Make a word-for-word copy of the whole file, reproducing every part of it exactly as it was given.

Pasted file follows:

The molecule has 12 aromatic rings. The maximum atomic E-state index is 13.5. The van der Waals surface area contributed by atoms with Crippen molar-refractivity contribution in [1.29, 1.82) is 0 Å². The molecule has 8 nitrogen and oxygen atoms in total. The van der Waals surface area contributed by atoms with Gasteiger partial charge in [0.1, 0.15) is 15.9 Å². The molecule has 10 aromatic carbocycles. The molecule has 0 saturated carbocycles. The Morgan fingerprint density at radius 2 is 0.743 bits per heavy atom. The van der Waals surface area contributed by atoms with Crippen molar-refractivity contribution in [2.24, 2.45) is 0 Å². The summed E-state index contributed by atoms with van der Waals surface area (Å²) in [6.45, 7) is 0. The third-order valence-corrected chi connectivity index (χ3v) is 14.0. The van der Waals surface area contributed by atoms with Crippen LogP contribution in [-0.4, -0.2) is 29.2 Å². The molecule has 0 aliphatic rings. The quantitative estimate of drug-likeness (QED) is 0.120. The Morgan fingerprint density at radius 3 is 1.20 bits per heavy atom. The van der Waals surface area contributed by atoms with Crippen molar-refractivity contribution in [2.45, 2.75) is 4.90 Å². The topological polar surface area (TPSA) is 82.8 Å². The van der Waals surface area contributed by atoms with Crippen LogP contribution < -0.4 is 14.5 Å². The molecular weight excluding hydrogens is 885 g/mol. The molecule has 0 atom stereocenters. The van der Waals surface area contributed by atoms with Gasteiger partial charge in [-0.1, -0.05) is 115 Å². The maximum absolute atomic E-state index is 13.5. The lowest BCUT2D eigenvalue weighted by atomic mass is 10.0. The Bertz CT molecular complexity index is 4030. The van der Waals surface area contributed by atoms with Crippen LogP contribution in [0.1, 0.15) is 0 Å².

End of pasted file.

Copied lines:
The molecule has 12 aromatic rings. The maximum atomic E-state index is 13.5. The van der Waals surface area contributed by atoms with Crippen molar-refractivity contribution in [1.29, 1.82) is 0 Å². The molecule has 8 nitrogen and oxygen atoms in total. The van der Waals surface area contributed by atoms with Gasteiger partial charge in [0.1, 0.15) is 15.9 Å². The molecule has 10 aromatic carbocycles. The molecule has 0 saturated carbocycles. The Morgan fingerprint density at radius 2 is 0.743 bits per heavy atom. The van der Waals surface area contributed by atoms with Crippen molar-refractivity contribution in [2.24, 2.45) is 0 Å². The summed E-state index contributed by atoms with van der Waals surface area (Å²) in [6.45, 7) is 0. The third-order valence-corrected chi connectivity index (χ3v) is 14.0. The van der Waals surface area contributed by atoms with Crippen LogP contribution in [-0.4, -0.2) is 29.2 Å². The molecule has 0 aliphatic rings. The quantitative estimate of drug-likeness (QED) is 0.120. The Morgan fingerprint density at radius 3 is 1.20 bits per heavy atom. The van der Waals surface area contributed by atoms with Crippen molar-refractivity contribution in [2.45, 2.75) is 4.90 Å². The topological polar surface area (TPSA) is 82.8 Å². The van der Waals surface area contributed by atoms with Crippen LogP contribution < -0.4 is 14.5 Å². The molecular weight excluding hydrogens is 885 g/mol. The molecule has 0 atom stereocenters. The van der Waals surface area contributed by atoms with Gasteiger partial charge in [-0.1, -0.05) is 115 Å². The maximum absolute atomic E-state index is 13.5. The lowest BCUT2D eigenvalue weighted by atomic mass is 10.0. The Bertz CT molecular complexity index is 4030. The van der Waals surface area contributed by atoms with Crippen LogP contribution in [0.1, 0.15) is 0 Å².